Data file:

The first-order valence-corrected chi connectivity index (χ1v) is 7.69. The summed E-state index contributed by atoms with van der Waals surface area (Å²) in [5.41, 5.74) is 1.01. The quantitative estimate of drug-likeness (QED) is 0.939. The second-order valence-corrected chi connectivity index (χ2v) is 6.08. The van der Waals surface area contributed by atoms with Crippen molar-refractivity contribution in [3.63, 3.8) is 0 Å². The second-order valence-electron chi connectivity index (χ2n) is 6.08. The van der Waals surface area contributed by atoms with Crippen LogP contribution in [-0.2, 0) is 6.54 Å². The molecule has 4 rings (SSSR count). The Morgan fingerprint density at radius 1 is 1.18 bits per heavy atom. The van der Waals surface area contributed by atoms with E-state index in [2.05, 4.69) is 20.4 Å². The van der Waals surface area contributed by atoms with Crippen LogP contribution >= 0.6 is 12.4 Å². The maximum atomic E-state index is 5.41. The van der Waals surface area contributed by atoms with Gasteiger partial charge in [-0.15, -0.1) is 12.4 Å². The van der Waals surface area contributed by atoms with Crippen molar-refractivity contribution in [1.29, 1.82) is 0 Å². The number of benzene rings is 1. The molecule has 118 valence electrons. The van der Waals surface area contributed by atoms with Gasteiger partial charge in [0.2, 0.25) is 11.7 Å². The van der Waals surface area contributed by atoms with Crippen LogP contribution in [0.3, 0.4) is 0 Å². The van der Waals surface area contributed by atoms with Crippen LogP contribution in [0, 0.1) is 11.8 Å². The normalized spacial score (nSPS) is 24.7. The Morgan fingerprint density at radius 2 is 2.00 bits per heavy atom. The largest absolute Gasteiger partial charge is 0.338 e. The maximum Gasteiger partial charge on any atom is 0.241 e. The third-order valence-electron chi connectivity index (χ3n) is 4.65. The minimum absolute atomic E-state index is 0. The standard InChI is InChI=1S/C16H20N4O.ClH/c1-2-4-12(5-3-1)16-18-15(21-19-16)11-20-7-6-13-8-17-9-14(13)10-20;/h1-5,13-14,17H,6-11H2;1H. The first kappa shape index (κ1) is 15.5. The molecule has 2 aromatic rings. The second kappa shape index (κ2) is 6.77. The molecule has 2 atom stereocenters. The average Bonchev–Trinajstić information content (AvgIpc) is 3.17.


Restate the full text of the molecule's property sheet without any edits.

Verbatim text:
The first-order valence-corrected chi connectivity index (χ1v) is 7.69. The summed E-state index contributed by atoms with van der Waals surface area (Å²) in [5.41, 5.74) is 1.01. The quantitative estimate of drug-likeness (QED) is 0.939. The second-order valence-corrected chi connectivity index (χ2v) is 6.08. The van der Waals surface area contributed by atoms with Crippen molar-refractivity contribution in [3.63, 3.8) is 0 Å². The second-order valence-electron chi connectivity index (χ2n) is 6.08. The van der Waals surface area contributed by atoms with Crippen LogP contribution in [-0.2, 0) is 6.54 Å². The molecule has 4 rings (SSSR count). The Morgan fingerprint density at radius 1 is 1.18 bits per heavy atom. The van der Waals surface area contributed by atoms with E-state index in [2.05, 4.69) is 20.4 Å². The van der Waals surface area contributed by atoms with Crippen LogP contribution >= 0.6 is 12.4 Å². The maximum atomic E-state index is 5.41. The van der Waals surface area contributed by atoms with Gasteiger partial charge in [-0.15, -0.1) is 12.4 Å². The van der Waals surface area contributed by atoms with Crippen molar-refractivity contribution in [1.29, 1.82) is 0 Å². The number of benzene rings is 1. The molecule has 118 valence electrons. The van der Waals surface area contributed by atoms with Gasteiger partial charge in [0.2, 0.25) is 11.7 Å². The van der Waals surface area contributed by atoms with Crippen LogP contribution in [0.3, 0.4) is 0 Å². The van der Waals surface area contributed by atoms with Crippen LogP contribution in [0, 0.1) is 11.8 Å². The normalized spacial score (nSPS) is 24.7. The Morgan fingerprint density at radius 2 is 2.00 bits per heavy atom. The largest absolute Gasteiger partial charge is 0.338 e. The maximum Gasteiger partial charge on any atom is 0.241 e. The third-order valence-electron chi connectivity index (χ3n) is 4.65. The minimum absolute atomic E-state index is 0. The standard InChI is InChI=1S/C16H20N4O.ClH/c1-2-4-12(5-3-1)16-18-15(21-19-16)11-20-7-6-13-8-17-9-14(13)10-20;/h1-5,13-14,17H,6-11H2;1H. The first kappa shape index (κ1) is 15.5. The molecule has 2 aromatic rings. The second kappa shape index (κ2) is 6.77. The molecule has 2 atom stereocenters. The average Bonchev–Trinajstić information content (AvgIpc) is 3.17.